Should also point out that during the Stevensburg phase of the battle of Brandy Station on June 9, 1863, Clover Hill served as a Confederate hospital and Lt. Col. Frank Hampton, 2nd S.C. Cav died in the right front parlor.

        So this once magnificently historic home touched both sides in several poignant ways.

        And you know something? Every time I go past Clover Hill, I think how mournful Libbie Custer would be to see her honeymoon cottage fading away into neglected oblivion. And we can all agree with Libbie who would say, “Clover Hill deserves better.”

        Clark B. Hall

  4. Thanks, John. What is the reason for Clover Hill’s deterioration?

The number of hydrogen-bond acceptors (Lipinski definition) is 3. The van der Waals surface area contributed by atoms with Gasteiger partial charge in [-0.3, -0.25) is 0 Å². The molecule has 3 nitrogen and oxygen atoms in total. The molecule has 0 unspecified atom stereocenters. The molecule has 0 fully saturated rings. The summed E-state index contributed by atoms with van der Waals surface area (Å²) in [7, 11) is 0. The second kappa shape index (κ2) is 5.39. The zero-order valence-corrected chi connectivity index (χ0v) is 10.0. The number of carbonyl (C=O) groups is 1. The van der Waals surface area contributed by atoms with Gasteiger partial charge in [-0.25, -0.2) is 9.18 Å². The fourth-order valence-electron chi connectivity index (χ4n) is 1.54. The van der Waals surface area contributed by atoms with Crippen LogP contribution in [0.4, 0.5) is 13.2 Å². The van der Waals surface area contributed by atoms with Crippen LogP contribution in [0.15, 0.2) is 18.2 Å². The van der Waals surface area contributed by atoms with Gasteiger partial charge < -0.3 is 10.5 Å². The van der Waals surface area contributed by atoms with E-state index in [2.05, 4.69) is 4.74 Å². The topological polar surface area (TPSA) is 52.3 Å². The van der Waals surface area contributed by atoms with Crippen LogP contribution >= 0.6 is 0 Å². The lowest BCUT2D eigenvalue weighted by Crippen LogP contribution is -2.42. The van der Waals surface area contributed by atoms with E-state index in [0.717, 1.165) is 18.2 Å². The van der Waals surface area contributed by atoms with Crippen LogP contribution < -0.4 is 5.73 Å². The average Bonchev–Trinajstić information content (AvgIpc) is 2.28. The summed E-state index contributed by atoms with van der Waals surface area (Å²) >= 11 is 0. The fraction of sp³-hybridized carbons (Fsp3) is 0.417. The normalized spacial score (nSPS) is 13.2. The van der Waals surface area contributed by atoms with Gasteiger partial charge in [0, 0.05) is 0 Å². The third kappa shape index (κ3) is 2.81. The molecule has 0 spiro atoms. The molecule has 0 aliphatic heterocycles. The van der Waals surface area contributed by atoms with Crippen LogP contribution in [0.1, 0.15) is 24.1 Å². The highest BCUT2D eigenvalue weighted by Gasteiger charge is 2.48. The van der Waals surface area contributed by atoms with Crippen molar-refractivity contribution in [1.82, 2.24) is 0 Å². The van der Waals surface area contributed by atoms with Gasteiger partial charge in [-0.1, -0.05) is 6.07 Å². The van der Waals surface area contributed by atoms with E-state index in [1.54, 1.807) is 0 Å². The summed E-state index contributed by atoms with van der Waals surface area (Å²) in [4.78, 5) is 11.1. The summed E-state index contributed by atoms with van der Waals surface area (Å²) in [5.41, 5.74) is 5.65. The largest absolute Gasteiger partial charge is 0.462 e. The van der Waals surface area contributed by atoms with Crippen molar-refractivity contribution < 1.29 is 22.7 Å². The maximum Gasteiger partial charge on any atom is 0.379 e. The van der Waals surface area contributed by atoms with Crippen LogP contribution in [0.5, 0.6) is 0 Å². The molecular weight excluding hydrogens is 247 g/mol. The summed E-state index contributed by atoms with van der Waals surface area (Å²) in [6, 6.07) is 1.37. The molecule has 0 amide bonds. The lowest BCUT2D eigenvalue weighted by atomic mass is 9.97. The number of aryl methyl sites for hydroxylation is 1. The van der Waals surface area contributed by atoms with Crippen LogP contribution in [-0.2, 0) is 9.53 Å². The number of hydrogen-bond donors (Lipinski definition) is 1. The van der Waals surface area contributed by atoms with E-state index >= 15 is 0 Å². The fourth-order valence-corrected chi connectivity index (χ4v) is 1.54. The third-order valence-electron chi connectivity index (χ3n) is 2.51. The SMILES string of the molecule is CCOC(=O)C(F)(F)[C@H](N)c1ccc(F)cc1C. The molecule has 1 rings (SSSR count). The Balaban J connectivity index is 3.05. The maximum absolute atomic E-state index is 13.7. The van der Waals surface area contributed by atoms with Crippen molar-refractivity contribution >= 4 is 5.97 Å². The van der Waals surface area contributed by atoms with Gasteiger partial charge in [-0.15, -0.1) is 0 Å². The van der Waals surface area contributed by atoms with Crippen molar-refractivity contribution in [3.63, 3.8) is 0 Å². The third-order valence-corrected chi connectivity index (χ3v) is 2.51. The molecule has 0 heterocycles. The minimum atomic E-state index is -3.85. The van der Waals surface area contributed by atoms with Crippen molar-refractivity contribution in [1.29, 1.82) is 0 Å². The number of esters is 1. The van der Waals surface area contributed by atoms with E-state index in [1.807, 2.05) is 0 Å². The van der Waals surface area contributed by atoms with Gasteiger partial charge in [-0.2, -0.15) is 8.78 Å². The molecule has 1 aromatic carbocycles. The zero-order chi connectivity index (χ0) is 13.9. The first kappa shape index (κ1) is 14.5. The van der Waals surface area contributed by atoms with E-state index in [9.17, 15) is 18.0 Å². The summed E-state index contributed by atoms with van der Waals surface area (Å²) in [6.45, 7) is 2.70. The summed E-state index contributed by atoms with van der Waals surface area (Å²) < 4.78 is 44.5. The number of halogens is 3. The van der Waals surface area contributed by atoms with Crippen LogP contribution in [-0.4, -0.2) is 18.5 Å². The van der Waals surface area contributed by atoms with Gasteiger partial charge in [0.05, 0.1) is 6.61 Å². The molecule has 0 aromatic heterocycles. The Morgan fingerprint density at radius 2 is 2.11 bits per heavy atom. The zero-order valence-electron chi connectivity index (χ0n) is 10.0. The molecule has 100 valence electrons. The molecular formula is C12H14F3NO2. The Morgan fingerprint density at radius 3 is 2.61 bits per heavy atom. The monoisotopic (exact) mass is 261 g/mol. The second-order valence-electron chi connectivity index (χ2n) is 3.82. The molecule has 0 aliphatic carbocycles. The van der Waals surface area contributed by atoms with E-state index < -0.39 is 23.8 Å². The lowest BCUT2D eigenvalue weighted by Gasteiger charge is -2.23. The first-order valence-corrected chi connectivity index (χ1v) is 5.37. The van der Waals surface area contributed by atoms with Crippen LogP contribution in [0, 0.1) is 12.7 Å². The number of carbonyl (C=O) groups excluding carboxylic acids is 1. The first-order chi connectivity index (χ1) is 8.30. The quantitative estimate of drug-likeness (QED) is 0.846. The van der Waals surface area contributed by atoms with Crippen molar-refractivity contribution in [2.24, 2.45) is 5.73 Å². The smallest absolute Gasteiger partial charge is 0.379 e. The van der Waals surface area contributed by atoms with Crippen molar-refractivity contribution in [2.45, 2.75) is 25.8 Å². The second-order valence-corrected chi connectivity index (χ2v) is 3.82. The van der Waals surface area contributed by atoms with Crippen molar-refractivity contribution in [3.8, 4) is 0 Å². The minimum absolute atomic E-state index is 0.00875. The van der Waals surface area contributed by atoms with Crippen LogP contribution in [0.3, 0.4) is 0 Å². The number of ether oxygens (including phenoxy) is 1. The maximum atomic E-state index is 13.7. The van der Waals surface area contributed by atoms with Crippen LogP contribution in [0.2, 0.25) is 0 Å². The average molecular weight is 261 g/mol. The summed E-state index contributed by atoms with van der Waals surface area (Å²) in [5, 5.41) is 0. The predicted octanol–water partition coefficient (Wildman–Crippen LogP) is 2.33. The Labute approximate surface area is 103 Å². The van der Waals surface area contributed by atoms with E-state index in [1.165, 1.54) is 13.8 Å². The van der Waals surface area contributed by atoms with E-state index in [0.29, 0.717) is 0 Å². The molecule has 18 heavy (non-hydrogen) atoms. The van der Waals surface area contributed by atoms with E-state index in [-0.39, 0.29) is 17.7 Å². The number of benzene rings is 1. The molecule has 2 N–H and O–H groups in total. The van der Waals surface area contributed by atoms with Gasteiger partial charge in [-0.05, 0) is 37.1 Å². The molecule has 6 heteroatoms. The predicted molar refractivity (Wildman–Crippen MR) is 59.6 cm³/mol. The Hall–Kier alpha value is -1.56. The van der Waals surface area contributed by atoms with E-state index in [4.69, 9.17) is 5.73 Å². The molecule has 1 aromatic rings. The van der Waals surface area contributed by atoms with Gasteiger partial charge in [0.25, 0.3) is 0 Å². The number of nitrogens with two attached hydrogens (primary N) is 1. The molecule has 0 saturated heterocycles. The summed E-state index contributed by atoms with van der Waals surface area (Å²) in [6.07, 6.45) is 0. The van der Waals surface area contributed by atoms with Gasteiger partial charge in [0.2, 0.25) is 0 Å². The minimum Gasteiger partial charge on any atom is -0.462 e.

Is there any effort being made to save it? Does Bud Hall have
    any more info on this?

  5. I was very excited to find your pictures and information on Clover Hill. My ancestry lived here……Hedgeman Triplett and his many daughers. I have only found one mention of this in an old newspaper article which tells of Old Hedge and his daughters living there. It was known as the Old Barber/Barbour Place. My Triplett ancestry is from Culpeper. A wonderful find. Thank you so very much. I hope to see this home before the earth reclaims it completely. Barb Triplett-Brown, Kansas City, Mo.

  6. I AM VERY UPSET! I spent many years as a child in this house. My dad managed this farm when i was growing up. This house is one of my fondest memories as a child. It angers me that the historical society has not perserved this beautiful piece of history. Just that it has gotten to this condition is unacceptable! I will be writing letters until someone does something to make sure that this historical place does not eventually disapear like a lot of our American History. Shame On you Historical Society Of Virginia! What are you here for?
    Sarah Laster, Louisa, VA